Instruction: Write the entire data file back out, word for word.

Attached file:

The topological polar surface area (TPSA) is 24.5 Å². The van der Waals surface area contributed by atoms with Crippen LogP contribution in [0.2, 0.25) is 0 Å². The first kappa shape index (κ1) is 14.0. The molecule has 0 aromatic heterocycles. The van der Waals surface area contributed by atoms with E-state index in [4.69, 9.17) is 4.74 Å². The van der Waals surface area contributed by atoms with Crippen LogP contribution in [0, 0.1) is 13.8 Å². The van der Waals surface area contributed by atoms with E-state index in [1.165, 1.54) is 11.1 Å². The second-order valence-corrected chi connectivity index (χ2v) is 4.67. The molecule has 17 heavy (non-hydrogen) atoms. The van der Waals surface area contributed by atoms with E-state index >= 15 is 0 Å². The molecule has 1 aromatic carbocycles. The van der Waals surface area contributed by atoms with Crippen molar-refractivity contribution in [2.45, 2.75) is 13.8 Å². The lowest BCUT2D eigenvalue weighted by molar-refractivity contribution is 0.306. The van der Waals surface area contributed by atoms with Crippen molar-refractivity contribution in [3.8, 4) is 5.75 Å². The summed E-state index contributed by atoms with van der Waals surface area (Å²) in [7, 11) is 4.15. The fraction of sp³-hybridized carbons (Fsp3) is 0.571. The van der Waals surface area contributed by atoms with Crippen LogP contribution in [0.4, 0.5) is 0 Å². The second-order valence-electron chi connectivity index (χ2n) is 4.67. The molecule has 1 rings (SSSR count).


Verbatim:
The topological polar surface area (TPSA) is 24.5 Å². The van der Waals surface area contributed by atoms with Crippen LogP contribution in [0.2, 0.25) is 0 Å². The first kappa shape index (κ1) is 14.0. The molecule has 0 aromatic heterocycles. The van der Waals surface area contributed by atoms with E-state index in [4.69, 9.17) is 4.74 Å². The van der Waals surface area contributed by atoms with Crippen LogP contribution in [0, 0.1) is 13.8 Å². The van der Waals surface area contributed by atoms with E-state index in [1.165, 1.54) is 11.1 Å². The second-order valence-corrected chi connectivity index (χ2v) is 4.67. The molecule has 17 heavy (non-hydrogen) atoms. The van der Waals surface area contributed by atoms with E-state index >= 15 is 0 Å². The molecule has 1 aromatic carbocycles. The van der Waals surface area contributed by atoms with Crippen molar-refractivity contribution in [2.45, 2.75) is 13.8 Å². The lowest BCUT2D eigenvalue weighted by molar-refractivity contribution is 0.306. The van der Waals surface area contributed by atoms with Crippen molar-refractivity contribution in [3.8, 4) is 5.75 Å². The summed E-state index contributed by atoms with van der Waals surface area (Å²) in [7, 11) is 4.15. The fraction of sp³-hybridized carbons (Fsp3) is 0.571. The van der Waals surface area contributed by atoms with Crippen LogP contribution in [0.4, 0.5) is 0 Å². The second-order valence-electron chi connectivity index (χ2n) is 4.67. The molecule has 1 rings (SSSR count).